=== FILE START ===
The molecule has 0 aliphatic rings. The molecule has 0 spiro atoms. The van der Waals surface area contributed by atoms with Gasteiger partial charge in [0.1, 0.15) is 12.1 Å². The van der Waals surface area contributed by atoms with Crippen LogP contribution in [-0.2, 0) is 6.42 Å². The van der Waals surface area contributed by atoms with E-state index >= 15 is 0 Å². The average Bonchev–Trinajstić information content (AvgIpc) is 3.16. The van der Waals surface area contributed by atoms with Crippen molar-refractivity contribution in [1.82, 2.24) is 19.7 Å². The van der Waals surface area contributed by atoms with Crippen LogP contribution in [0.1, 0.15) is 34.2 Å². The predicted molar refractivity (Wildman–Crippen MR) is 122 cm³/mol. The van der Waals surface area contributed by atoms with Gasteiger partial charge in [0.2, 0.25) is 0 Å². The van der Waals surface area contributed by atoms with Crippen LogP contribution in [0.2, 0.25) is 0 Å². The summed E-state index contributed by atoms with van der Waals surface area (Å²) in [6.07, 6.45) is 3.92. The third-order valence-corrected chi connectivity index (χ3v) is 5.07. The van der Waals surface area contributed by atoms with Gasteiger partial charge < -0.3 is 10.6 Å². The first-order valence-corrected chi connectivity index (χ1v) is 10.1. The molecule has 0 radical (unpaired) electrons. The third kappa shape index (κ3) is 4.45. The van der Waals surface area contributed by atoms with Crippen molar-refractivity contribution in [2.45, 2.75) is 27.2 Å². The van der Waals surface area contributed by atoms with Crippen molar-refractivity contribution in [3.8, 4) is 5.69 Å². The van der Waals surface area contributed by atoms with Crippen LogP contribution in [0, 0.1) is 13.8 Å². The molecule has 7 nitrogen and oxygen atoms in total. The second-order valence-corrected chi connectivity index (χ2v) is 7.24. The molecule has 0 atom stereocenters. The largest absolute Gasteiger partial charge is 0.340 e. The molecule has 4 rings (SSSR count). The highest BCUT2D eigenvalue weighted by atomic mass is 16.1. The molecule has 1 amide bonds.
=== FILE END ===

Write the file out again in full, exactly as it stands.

The molecule has 0 aliphatic rings. The molecule has 0 spiro atoms. The van der Waals surface area contributed by atoms with Gasteiger partial charge in [0.1, 0.15) is 12.1 Å². The van der Waals surface area contributed by atoms with Crippen LogP contribution in [-0.2, 0) is 6.42 Å². The van der Waals surface area contributed by atoms with E-state index >= 15 is 0 Å². The average Bonchev–Trinajstić information content (AvgIpc) is 3.16. The van der Waals surface area contributed by atoms with Crippen molar-refractivity contribution in [1.82, 2.24) is 19.7 Å². The van der Waals surface area contributed by atoms with Crippen LogP contribution in [0.1, 0.15) is 34.2 Å². The predicted molar refractivity (Wildman–Crippen MR) is 122 cm³/mol. The van der Waals surface area contributed by atoms with Gasteiger partial charge in [0.2, 0.25) is 0 Å². The van der Waals surface area contributed by atoms with Crippen LogP contribution in [0.2, 0.25) is 0 Å². The summed E-state index contributed by atoms with van der Waals surface area (Å²) in [6.07, 6.45) is 3.92. The third-order valence-corrected chi connectivity index (χ3v) is 5.07. The van der Waals surface area contributed by atoms with Gasteiger partial charge < -0.3 is 10.6 Å². The first-order valence-corrected chi connectivity index (χ1v) is 10.1. The molecule has 0 radical (unpaired) electrons. The third kappa shape index (κ3) is 4.45. The van der Waals surface area contributed by atoms with Crippen molar-refractivity contribution in [2.45, 2.75) is 27.2 Å². The van der Waals surface area contributed by atoms with Crippen molar-refractivity contribution in [3.8, 4) is 5.69 Å². The van der Waals surface area contributed by atoms with Crippen LogP contribution in [0, 0.1) is 13.8 Å². The molecule has 7 nitrogen and oxygen atoms in total. The second-order valence-corrected chi connectivity index (χ2v) is 7.24. The molecule has 0 atom stereocenters. The largest absolute Gasteiger partial charge is 0.340 e. The molecule has 4 rings (SSSR count). The highest BCUT2D eigenvalue weighted by atomic mass is 16.1. The molecule has 1 amide bonds.